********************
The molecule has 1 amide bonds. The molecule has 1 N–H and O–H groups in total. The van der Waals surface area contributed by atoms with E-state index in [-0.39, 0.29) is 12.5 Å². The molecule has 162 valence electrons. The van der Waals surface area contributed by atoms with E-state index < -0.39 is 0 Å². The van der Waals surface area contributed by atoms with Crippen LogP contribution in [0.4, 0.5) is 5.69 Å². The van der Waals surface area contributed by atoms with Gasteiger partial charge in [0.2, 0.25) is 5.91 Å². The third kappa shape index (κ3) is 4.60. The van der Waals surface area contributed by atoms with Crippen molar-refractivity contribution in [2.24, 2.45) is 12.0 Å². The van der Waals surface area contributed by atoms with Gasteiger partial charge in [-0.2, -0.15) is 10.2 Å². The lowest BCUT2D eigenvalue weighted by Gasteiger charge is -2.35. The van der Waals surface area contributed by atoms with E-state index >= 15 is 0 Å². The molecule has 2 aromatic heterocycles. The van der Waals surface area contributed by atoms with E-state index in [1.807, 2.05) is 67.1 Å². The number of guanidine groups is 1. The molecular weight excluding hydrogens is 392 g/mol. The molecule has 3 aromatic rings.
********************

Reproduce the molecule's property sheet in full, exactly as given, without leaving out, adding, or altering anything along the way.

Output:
The molecule has 1 amide bonds. The molecule has 1 N–H and O–H groups in total. The van der Waals surface area contributed by atoms with E-state index in [-0.39, 0.29) is 12.5 Å². The molecule has 162 valence electrons. The van der Waals surface area contributed by atoms with E-state index < -0.39 is 0 Å². The van der Waals surface area contributed by atoms with Crippen LogP contribution in [0.4, 0.5) is 5.69 Å². The van der Waals surface area contributed by atoms with Gasteiger partial charge in [0.2, 0.25) is 5.91 Å². The third kappa shape index (κ3) is 4.60. The van der Waals surface area contributed by atoms with Crippen molar-refractivity contribution in [2.24, 2.45) is 12.0 Å². The van der Waals surface area contributed by atoms with Gasteiger partial charge in [-0.2, -0.15) is 10.2 Å². The lowest BCUT2D eigenvalue weighted by Gasteiger charge is -2.35. The van der Waals surface area contributed by atoms with E-state index >= 15 is 0 Å². The molecule has 2 aromatic heterocycles. The van der Waals surface area contributed by atoms with E-state index in [1.807, 2.05) is 67.1 Å². The number of guanidine groups is 1. The molecular weight excluding hydrogens is 392 g/mol. The molecule has 3 aromatic rings.